Module 17: Angles

You will need a calculator near the end of this module.

an angle grinder

Angle measurement is important in construction, surveying, physical therapy, and many other fields. We can visualize an angle as the figure formed when two line segments share a common endpoint. We can also think about an angle as a measure of rotation. A full rotation or a full circle is 360^\circ, so a half rotation or U-turn is 180^\circ, and a quarter turn is 90^\circ.

We often classify angles by their size.

Acute Angle: between 0^\circ and 90^\circ

Right Angle: exactly 90^\circ

Obtuse Angle: between 90^\circ and 180^\circ

Straight Angle: exactly 180^\circ

Reflexive Angle: between 180^\circ and 360^\circ

Lines that form a 90^\circ angle are called perpendicular. As shown below, the needle should be perpendicular to the body surface for an intramuscular injection.


Identify each angle shown below as acute, right, obtuse, straight, or reflexive.






Find the measure of each unknown angle.


Angles in Triangles

If you need to find the measures of the angles in a triangle, there are a few rules that can help.

The sum of the angles of every triangle is 180^\circ.

If any sides of a triangle have equal lengths, then the angles opposite those sides will have equal measures.


Find the measures of the unknown angles in each triangle.






Angles and Parallel Lines

Two lines that point in the exact same direction and will never cross are called parallel lines. If two parallel lines are crossed by a third line, sets of equally-sized angles will be formed, as shown in the following diagram. All four acute angles will be equal in measure, all four obtuse angles will be equal in measure, and any acute angle and obtuse angle will have a combined measure of 180^\circ.


12. Find the measures of angles A, B, and C.

Degrees, Minutes, Seconds

It is possible to have angle measures that are not a whole number of degrees. It is common to use decimals in these situations, but the older method—called the degrees-minutes-seconds or DMS system—divides a degree using fractions out of 60: a minute is \frac{1}{60} of a degree, and a second is \frac{1}{60} of a minute, which means a second is \frac{1}{3,600} of a degree. (Fortunately, these conversions work exactly like time; think of 1 degree as 1 hour.) For example, 2.5^\circ=2^\circ30'.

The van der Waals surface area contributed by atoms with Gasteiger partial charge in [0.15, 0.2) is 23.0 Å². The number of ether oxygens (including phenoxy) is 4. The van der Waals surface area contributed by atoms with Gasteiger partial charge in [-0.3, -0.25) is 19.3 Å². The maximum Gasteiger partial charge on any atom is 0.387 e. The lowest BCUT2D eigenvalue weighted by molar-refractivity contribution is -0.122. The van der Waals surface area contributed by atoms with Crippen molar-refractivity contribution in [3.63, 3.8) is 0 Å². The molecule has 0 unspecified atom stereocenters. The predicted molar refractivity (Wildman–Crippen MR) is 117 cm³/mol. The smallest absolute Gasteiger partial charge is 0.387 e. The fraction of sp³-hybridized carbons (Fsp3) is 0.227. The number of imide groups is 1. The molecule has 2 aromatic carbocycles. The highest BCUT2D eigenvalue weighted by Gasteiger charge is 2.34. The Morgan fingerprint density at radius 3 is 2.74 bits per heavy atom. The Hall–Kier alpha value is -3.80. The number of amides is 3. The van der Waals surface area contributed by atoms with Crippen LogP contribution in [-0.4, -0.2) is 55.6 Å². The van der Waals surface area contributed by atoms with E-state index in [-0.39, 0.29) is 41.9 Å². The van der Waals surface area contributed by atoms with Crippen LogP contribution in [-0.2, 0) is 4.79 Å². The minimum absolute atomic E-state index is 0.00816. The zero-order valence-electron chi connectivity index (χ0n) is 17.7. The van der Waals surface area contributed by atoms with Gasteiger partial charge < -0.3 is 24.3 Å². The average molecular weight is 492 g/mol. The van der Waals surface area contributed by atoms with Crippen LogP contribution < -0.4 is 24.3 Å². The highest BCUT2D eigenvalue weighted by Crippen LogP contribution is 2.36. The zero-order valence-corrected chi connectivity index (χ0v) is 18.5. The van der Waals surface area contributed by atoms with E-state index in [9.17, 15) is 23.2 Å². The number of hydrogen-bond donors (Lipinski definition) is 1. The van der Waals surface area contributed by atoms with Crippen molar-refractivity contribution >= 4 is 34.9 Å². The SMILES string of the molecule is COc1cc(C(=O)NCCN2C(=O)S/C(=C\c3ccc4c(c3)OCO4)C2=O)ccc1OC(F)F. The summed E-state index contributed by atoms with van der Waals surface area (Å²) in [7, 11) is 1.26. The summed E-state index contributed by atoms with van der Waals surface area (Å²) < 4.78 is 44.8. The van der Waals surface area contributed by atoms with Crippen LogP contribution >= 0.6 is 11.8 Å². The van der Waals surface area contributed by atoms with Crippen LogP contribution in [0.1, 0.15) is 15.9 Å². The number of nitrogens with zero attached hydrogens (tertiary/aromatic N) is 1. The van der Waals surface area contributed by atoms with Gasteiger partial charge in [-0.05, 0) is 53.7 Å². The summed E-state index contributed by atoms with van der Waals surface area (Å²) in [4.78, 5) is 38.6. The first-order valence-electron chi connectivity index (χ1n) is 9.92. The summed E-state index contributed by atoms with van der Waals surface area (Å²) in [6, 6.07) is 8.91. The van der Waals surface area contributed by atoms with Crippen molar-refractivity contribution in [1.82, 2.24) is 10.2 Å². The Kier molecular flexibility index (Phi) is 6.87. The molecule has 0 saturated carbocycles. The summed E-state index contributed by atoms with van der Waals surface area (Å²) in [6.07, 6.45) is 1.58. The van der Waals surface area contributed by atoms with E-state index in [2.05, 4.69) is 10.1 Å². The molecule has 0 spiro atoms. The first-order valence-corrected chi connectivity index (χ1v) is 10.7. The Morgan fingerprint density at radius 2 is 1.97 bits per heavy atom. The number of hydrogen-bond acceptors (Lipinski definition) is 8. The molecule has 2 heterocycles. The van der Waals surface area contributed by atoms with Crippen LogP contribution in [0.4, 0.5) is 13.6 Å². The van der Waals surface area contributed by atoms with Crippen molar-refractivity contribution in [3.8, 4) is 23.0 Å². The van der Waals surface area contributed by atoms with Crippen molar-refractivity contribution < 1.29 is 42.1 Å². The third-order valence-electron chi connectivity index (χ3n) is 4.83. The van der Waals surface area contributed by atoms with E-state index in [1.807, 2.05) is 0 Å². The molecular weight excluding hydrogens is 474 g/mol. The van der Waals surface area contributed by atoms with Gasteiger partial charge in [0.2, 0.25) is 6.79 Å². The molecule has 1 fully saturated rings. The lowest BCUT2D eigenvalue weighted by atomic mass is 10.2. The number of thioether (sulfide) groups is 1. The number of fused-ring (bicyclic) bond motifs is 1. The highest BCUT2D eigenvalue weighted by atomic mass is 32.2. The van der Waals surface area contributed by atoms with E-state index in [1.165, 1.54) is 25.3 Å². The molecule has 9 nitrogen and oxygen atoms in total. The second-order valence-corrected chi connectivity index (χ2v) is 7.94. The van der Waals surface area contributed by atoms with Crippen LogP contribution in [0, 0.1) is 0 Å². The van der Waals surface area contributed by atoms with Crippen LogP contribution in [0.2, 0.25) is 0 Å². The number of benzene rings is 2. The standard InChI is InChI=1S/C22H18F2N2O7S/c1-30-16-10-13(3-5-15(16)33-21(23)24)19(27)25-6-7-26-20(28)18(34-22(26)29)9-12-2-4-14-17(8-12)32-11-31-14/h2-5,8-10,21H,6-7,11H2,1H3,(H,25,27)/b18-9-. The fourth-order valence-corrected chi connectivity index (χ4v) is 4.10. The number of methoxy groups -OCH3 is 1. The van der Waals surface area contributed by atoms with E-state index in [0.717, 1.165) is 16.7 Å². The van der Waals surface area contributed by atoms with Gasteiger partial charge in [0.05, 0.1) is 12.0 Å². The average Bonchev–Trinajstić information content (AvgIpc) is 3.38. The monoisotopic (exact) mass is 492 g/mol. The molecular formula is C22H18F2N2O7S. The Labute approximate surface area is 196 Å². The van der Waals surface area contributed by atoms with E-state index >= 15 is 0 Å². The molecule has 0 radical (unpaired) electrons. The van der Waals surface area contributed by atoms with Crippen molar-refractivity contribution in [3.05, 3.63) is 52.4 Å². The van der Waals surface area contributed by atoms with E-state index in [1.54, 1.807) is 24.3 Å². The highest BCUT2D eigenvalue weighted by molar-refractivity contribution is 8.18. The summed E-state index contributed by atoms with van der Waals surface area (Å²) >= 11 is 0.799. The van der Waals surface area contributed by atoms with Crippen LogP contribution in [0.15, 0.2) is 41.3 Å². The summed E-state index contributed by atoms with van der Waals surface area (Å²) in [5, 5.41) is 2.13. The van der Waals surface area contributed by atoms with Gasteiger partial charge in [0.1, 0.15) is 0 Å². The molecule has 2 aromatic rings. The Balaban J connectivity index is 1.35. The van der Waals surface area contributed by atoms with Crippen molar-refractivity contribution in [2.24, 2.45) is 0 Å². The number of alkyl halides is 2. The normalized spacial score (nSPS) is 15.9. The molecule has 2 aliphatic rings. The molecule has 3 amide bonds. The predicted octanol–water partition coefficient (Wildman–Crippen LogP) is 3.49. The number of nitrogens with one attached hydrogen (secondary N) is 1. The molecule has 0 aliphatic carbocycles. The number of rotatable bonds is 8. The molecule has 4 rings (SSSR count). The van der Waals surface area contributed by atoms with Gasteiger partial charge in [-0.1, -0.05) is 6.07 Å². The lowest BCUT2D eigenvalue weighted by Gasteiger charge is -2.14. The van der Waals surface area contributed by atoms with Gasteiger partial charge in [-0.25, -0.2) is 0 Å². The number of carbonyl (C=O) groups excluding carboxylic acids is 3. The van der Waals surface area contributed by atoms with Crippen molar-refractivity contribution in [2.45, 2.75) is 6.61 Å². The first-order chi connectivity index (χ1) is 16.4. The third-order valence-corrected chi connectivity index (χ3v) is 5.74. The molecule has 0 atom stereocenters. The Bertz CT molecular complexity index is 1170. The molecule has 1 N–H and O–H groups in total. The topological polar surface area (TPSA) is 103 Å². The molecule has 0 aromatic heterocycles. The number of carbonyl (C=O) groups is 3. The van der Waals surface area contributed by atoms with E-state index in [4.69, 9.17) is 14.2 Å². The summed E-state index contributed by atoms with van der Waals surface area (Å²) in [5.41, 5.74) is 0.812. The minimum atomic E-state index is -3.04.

We will look at the procedure for converting between systems, but there are online calculators such as the one at which will do the conversions for you.

If you have latitude and longitude in DMS, like N 18^\circ54'40'' W 155^\circ40'51'', and need to convert it to decimal degrees, the process is fairly simple with a calculator.

Converting from DMS to Decimal Degrees

Enter \text{degrees}+\text{minutes}\div60+\text{seconds}\div3600} in your calculator. Round the result to the fourth decimal place, if necessary.[1]


Convert each angle measurement from degrees-minutes-seconds into decimal form. Round to the nearest ten-thousandth, if necessary.

13. 67^\circ48'54''

14. 19^\circ37'25''

15. 34^\circ14'12''

Going from decimal degrees to DMS is a more complicated process.

Converting from Decimal Degrees to DMS

  1. The whole-number part of the angle measurement gives the number of degrees.
  2. Multiply the decimal part by 60. The whole number part of this result is the number of minutes.
  3. Multiply the decimal part of the minutes by 60. This gives the number of seconds (including any decimal part of seconds).

For example, let’s convert 15.374^\circ.

  1. The degrees part of our answer will be 15.
  2. The decimal part times 60 is 0.374\cdot60=22.44 minutes. The minutes part of our answer will be 22.
  3. The decimal part times 60 is 0.44\cdot60=26.4 seconds. The seconds part of our answer will be 26.4.

So 15.374^\circ=15^\circ22'26.4''.


Convert each angle measurement from decimal into degrees-minutes-seconds form.

16. 26.785^\circ

17. 58.216^\circ

18. 41.13^\circ


  1. We round to four decimal places because 1 second of angle is \frac{1}{3,600} of a degree. This is a smaller fraction than \frac{1}{1,000} so our precision is slightly better than the thousandths place.


Icon for the Creative Commons Attribution-NonCommercial-ShareAlike 4.0 International License

Technical Mathematics Copyright © 2020 by Morgan Chase is licensed under a Creative Commons Attribution-NonCommercial-ShareAlike 4.0 International License, except where otherwise noted.